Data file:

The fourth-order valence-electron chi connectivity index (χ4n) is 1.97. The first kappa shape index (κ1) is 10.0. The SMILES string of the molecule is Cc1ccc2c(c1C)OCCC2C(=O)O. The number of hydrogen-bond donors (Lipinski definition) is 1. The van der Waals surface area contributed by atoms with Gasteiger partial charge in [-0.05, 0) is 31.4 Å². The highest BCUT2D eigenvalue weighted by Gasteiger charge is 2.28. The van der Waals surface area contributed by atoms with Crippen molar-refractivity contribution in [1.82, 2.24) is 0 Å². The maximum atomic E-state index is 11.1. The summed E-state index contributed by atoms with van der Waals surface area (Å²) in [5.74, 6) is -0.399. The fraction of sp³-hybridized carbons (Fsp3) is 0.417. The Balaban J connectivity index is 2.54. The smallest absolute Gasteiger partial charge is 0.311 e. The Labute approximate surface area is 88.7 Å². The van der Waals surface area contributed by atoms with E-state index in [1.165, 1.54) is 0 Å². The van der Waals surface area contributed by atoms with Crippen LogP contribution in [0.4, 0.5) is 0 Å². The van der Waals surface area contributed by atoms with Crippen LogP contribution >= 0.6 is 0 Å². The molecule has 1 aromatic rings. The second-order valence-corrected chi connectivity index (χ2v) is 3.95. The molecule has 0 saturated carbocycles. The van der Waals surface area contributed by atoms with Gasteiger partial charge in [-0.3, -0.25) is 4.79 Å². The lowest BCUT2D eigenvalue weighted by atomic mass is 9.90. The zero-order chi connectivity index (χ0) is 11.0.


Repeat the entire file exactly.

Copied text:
The fourth-order valence-electron chi connectivity index (χ4n) is 1.97. The first kappa shape index (κ1) is 10.0. The SMILES string of the molecule is Cc1ccc2c(c1C)OCCC2C(=O)O. The number of hydrogen-bond donors (Lipinski definition) is 1. The van der Waals surface area contributed by atoms with Gasteiger partial charge in [-0.05, 0) is 31.4 Å². The highest BCUT2D eigenvalue weighted by Gasteiger charge is 2.28. The van der Waals surface area contributed by atoms with Crippen molar-refractivity contribution in [1.82, 2.24) is 0 Å². The maximum atomic E-state index is 11.1. The summed E-state index contributed by atoms with van der Waals surface area (Å²) in [5.74, 6) is -0.399. The fraction of sp³-hybridized carbons (Fsp3) is 0.417. The Balaban J connectivity index is 2.54. The smallest absolute Gasteiger partial charge is 0.311 e. The Labute approximate surface area is 88.7 Å². The van der Waals surface area contributed by atoms with E-state index in [1.165, 1.54) is 0 Å². The van der Waals surface area contributed by atoms with Crippen LogP contribution in [0.4, 0.5) is 0 Å². The van der Waals surface area contributed by atoms with Crippen LogP contribution >= 0.6 is 0 Å². The molecule has 1 aromatic rings. The second-order valence-corrected chi connectivity index (χ2v) is 3.95. The molecule has 0 saturated carbocycles. The van der Waals surface area contributed by atoms with Gasteiger partial charge in [-0.3, -0.25) is 4.79 Å². The lowest BCUT2D eigenvalue weighted by atomic mass is 9.90. The zero-order chi connectivity index (χ0) is 11.0.